Keywords

Mice; DNA vaccine; GnRH-I; In vivo fertility; Ovarian folliculogenesis

Introduction

It has now been over two decades since plasmid DNA vaccines were described as an inducer of effective immune response [1]. This type of vaccine has since been shown to hold promise for the treatment of cancer [2], allergies [3], prevention of infectious diseases [4], neutralization of fecundity of mammals [5,6] and suppression of fertility [7]. GnRH-I is the releaser of both luteinizing hormone (LH) and follicle stimulating hormone (FSH) and is a key peptide of reproduction [8]. GnRH-I immunoneutralization has, therefore, been used to neutralize fecundity of many domestic and wild mammals especially to prevent taint in meat (boars, lamb and muton), reduce sexual aggressiveness of farm animals [9,10] and to control feral animal populations [11]. Moreover, GnRH-I and its receptors are expressed in a number of malignant tumours of the breast, ovary, endometrium and prostate in mammals [12] and these have all contributed to a significant interest in neutralizing GnRH-I to control tumour growth [13,14].

Immunoneutralization of GnRH-I using GnRH-I peptide carrier conjugates is inefficiet in terms of variable chemical conjugation and heterogeneity of antigen preparations [14]. These problem can partially be obviated by using GnRH-I fusion proteins [9]. Both the antigens require adjuvants [6,9,15] to induce sufficient immunity and are not suitable for clinical application. One successful strategy to neutralize GnRH-I in mammals is the use of DNA vaccine [6,7,16]. However, DNA vaccines used in experimental trials are not equally efficient to induce robust antigen-specific immune response [3,17]. A number of methods have been used to enhance immunity of DNA vaccines including electroporation [18], use of non-viral [19] or synthetic vectors [20] and properties of encoded antigens [21]. Previously plasmid DNA vaccines were constructed coding four to five GnRH-I repeats [7,16] and following immunization the antibody response kinetics were slightly delayed. To overcome these disadvantages a new vaccine was constructed coding eight repeates of GnRH-I and the vaccine were delivered in a hemagglutinating virus of japanese envelope (HVJE) vector [19] and in a lipd based delivery system [20]. The level of GnRH-I immunoneutralisation was evaluated by means of anti-GnRH-I antibody responses, suppression of ovarian folliculogenesis and disruption of fertility in adult female mice.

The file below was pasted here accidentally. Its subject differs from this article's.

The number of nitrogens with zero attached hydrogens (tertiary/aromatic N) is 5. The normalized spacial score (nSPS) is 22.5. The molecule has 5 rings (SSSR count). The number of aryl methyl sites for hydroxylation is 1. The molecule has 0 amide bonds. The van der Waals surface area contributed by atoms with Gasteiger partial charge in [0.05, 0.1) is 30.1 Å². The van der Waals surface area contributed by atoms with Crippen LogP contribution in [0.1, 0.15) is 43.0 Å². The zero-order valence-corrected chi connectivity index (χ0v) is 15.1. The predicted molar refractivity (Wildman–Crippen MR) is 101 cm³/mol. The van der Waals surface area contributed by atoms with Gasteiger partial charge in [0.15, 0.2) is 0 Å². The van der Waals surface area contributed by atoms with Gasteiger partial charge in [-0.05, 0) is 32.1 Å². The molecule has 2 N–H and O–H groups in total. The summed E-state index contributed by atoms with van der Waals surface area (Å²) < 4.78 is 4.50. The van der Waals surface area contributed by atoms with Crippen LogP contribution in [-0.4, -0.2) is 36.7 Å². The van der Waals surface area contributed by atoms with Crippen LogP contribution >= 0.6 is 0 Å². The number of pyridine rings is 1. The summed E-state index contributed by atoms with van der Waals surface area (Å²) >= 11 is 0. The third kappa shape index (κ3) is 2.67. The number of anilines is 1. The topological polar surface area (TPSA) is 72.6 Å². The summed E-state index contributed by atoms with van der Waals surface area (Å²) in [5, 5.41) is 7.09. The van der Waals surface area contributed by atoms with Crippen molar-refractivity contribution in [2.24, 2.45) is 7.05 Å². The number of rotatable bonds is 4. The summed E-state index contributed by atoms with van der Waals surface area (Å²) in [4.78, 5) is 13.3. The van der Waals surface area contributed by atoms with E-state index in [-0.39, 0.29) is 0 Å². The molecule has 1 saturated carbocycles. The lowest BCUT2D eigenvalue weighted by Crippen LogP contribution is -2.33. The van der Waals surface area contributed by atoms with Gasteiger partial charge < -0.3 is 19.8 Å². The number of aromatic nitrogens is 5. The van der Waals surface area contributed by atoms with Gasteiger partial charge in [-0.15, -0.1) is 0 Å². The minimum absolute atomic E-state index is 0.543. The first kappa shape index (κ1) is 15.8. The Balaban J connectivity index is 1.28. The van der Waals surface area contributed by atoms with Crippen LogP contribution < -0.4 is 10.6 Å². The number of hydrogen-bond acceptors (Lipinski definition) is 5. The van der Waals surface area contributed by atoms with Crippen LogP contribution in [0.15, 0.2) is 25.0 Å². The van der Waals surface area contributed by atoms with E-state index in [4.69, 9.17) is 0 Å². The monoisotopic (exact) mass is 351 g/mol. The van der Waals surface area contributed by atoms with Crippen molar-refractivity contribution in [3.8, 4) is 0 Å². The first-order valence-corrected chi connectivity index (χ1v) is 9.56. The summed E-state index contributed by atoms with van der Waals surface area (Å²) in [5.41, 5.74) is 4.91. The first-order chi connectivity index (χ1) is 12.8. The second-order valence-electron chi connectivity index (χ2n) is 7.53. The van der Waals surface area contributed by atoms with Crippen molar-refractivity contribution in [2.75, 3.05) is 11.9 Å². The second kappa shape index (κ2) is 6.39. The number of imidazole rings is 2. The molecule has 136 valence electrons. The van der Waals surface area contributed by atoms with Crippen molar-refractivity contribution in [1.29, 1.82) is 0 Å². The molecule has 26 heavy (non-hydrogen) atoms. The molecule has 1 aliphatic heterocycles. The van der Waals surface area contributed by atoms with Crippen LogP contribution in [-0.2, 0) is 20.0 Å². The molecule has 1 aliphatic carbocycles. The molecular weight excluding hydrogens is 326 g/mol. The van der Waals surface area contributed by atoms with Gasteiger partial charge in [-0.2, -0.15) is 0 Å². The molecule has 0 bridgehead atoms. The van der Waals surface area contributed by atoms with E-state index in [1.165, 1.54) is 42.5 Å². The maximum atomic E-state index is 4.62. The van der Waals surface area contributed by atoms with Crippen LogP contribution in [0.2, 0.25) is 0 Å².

Materials and Methods

Designing, engineering and amplifing of the vaccine